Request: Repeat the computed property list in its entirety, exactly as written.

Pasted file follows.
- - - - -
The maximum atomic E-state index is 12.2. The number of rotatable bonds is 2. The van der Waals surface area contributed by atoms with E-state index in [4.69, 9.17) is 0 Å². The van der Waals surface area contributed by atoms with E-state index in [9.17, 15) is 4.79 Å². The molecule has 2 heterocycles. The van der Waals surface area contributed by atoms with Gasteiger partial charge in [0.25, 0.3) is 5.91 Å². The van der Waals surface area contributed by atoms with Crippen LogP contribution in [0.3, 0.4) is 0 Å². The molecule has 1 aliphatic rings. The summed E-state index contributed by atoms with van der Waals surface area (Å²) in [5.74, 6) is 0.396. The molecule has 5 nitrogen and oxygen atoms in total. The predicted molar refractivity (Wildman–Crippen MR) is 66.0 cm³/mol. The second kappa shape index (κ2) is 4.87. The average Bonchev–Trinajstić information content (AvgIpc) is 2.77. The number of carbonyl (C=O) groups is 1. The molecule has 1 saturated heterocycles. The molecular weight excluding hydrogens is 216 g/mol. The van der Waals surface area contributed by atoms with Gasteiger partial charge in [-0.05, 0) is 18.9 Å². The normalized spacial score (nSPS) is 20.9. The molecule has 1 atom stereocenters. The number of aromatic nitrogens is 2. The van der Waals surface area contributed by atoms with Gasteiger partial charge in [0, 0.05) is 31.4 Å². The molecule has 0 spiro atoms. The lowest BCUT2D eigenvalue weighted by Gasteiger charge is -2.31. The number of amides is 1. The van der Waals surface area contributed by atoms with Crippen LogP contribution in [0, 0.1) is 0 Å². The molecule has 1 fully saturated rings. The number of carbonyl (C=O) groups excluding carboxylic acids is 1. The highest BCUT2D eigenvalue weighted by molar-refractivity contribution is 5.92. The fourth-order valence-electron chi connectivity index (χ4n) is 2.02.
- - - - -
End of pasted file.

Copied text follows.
The maximum atomic E-state index is 12.2. The number of rotatable bonds is 2. The van der Waals surface area contributed by atoms with E-state index in [4.69, 9.17) is 0 Å². The van der Waals surface area contributed by atoms with E-state index in [9.17, 15) is 4.79 Å². The molecule has 2 heterocycles. The van der Waals surface area contributed by atoms with Gasteiger partial charge in [0.25, 0.3) is 5.91 Å². The van der Waals surface area contributed by atoms with Crippen LogP contribution in [0.3, 0.4) is 0 Å². The molecule has 1 aliphatic rings. The summed E-state index contributed by atoms with van der Waals surface area (Å²) in [5.74, 6) is 0.396. The molecule has 5 nitrogen and oxygen atoms in total. The predicted molar refractivity (Wildman–Crippen MR) is 66.0 cm³/mol. The second kappa shape index (κ2) is 4.87. The average Bonchev–Trinajstić information content (AvgIpc) is 2.77. The number of carbonyl (C=O) groups is 1. The molecule has 1 saturated heterocycles. The molecular weight excluding hydrogens is 216 g/mol. The van der Waals surface area contributed by atoms with Gasteiger partial charge in [-0.05, 0) is 18.9 Å². The normalized spacial score (nSPS) is 20.9. The molecule has 1 atom stereocenters. The number of aromatic nitrogens is 2. The van der Waals surface area contributed by atoms with Gasteiger partial charge in [0, 0.05) is 31.4 Å². The molecule has 0 spiro atoms. The lowest BCUT2D eigenvalue weighted by Gasteiger charge is -2.31. The number of amides is 1. The van der Waals surface area contributed by atoms with Crippen LogP contribution in [0, 0.1) is 0 Å². The molecule has 1 fully saturated rings. The number of carbonyl (C=O) groups excluding carboxylic acids is 1. The highest BCUT2D eigenvalue weighted by molar-refractivity contribution is 5.92. The fourth-order valence-electron chi connectivity index (χ4n) is 2.02.